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    Greg@CapitalCity's Avatar
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    I am struggling to see too much advantage either way if your London property has a market rental rate of about what you would spend to rent a different flat yourself. The only advantage I see in renting out your London flat, is that you then stay in the smallest cheapest place you can, and save some money that way.

    Principle Private Residence affects your capital gains position with both properties. You have not given us enough information to comment on that, and to be fair its probably a long discussion that you will want to have with your accountant.

    And of course, if you decide that you do actually 'live' in London, then you won't be able to claim for the cost of any London-based accommodation, since 'coming to London' ceases to be business travel.
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    How long have you been doing this? Have you thought about the 2 year rule?

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    Neo's Avatar
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    Thanks very much for the replies.

    Greg, the advantage I see of living in rented accommodation in London and keeping my Surrey property as my 'home', is that I can put this through the business as a tax-deductible expense, something I'm guessing I couldn't do with a mortgage payment without causing lots of BIK tax complications.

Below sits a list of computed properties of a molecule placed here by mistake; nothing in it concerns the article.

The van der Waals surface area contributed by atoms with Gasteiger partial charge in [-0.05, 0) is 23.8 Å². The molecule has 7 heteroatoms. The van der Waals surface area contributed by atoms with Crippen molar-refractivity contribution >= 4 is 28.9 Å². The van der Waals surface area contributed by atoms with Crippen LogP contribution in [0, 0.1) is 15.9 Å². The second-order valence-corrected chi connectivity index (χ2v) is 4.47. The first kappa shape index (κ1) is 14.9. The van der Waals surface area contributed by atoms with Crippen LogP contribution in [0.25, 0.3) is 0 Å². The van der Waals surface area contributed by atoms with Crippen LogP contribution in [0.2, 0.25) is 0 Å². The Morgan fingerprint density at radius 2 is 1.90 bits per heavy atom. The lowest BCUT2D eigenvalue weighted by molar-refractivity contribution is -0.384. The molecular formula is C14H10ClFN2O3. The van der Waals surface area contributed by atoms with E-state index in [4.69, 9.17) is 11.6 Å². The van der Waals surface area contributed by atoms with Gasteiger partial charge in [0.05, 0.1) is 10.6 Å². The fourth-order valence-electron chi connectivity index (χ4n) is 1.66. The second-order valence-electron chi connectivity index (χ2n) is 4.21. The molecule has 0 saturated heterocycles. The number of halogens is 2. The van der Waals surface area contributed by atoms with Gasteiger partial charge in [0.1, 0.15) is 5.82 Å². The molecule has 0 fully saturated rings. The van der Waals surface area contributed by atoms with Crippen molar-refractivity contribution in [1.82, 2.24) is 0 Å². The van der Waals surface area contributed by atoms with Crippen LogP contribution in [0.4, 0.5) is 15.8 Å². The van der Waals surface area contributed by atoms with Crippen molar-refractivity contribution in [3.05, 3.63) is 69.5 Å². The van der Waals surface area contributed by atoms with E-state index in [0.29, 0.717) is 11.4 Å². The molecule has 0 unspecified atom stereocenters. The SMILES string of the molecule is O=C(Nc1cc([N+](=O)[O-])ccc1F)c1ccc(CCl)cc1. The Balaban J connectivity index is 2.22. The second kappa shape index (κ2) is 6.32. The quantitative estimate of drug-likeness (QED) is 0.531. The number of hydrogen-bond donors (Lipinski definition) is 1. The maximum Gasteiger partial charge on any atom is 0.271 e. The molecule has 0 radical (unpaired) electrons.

As for my capital gains position with both properties and which I should have as my Principle Private Residence to get the best tax efficiency, what more information do you need? The Surrey property was purchased in 2003, has an oustanding mortgage on it of ~£105k, payments are £507 per month (1.25% APR). It's worth ~£150k. The outstanding mortgage on my London property is ~£224k, payment are £1204 per month (5.99% APR). It's worth ~£250k.

    I'm in discussion with my accountant about this, but I wanted to get a wider opinion as well on the forum.

    JamJarST - I've only been contracting for three months so far.

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    Quote Originally Posted by Neo View Post
    Thanks very much for the replies.

    Greg, the advantage I see of living in rented accommodation in London and keeping my Surrey property as my 'home', is that I can put this through the business as a tax-deductible expense, something I'm guessing I couldn't do with a mortgage payment without causing lots of BIK tax complications.